Elbert Watson thrust his fist into the air Thursday afternoon at the Tucker Fine Arts Center at Norfolk Academy. A war song blared through the speakers as two dancers stood at his side, mimicking his pained facial expression and firm stance.
At the end of the number, the men carried Watson’s body across the studio, laying him on the ground before joining him to feign death.
The rehearsal prepared for a performance on Saturday at the Attucks Theatre, celebrating its 100th anniversary. Called “One More River to Cross,” the event will honor the theater’s namesake, Crispus Attucks, and the late soul singer Sam Cooke. It’s also part of the Norfolk Public Library’s African American History Month program.
Watson said showtime is at 4 p.m. and everyone’s welcome to attend.
The dance master and Norfolk native has taught students at Norfolk Academy since 1984. He runs the Elbert Watson Dance Company, teaches adult dance classes during the week and is on the Attucks Theatre’s centennial committee.
This year’s performance, he said, will be a learning experience for the audience.
“The Attucks piece is very heavy,” he said. “(Crispus Attucks) was the first person to die in the Boston Massacre and because of him, the American Revolution happened. Most folks don’t know who he is.”
Watson set out to research Attucks last summer. That’s when he came across a book by Mitch Kachun, a history professor at Western Michigan University. Kachun’s “elaborate” research about Attucks helped him create the dance, Watson said.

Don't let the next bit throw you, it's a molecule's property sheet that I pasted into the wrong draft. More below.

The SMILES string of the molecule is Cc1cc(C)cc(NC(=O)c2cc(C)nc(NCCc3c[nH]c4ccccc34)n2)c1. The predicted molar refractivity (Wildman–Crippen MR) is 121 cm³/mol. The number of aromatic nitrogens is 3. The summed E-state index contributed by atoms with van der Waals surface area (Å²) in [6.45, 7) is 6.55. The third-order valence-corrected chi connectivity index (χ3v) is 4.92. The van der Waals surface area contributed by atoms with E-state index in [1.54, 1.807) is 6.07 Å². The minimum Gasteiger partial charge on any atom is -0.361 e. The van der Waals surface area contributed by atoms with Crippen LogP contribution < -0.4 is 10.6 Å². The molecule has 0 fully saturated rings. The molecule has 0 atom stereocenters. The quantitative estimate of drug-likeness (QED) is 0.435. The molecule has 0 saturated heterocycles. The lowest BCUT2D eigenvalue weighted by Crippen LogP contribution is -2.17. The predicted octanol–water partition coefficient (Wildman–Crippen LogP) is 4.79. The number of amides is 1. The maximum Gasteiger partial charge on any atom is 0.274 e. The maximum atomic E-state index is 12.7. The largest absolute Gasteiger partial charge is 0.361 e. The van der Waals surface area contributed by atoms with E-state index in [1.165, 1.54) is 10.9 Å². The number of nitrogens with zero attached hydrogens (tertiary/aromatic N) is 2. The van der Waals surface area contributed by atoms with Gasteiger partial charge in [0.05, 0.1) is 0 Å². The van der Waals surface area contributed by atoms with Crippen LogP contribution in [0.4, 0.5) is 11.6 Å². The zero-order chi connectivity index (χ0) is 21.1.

Watson also researched the theater and saw that Sam Cooke once graced its stage. This weekend, he’ll honor Cooke by dancing to “Twistin’ The Night Away” and some of the singer’s other hits.
He said the theater is an important piece of history.
“That was the only place blacks could go, like the Apollo,” he said. “When all these headliners like Ruth Brown and Sam Cooke and Ellington came to Norfolk, they could only perform at that theater. It has a history of great singers.”
Watson’s performances, he said, tackle topics that aren’t discussed often, like Navajo code talkers who helped the U.S. during World War II and the impact of post-traumatic stress disorder on relationships. They’re learning experiences for the dancers who bring these stories to life.
Gregory Barton teaches art history and studio art at Norfolk Academy. He’ll be in the Crispus Attucks performance on Saturday.
“Elbert’s provided us with readings and YouTube videos and DVDs and all this great stuff that has come into play,” he said. “It’s one thing to come in here and go through the motions as an artist, but to have that historical background is so important.”
It’s also pretty emotional trying to tell a story through movement, he said.
“Think back to that time in your life when this happened,” Barton remembers Watson saying. “Imagine, that must’ve been how Crispus Attucks was feeling.”
Watson has studied classical ballet in New York and Germany. He said one philosophy has stuck with him all these years: The audience should understand the story unfolding before them.
“If they’re guessing what’s happening, you’re not doing your job,” he said.
At the Attucks, there won’t be any guessing.
“You will get the story because I’ve done the research,” he said. “The movement and acting tells it. You will experience it.”
Publication: The Virginian-Pilot / February 22, 2019
Photo Credit: Pexels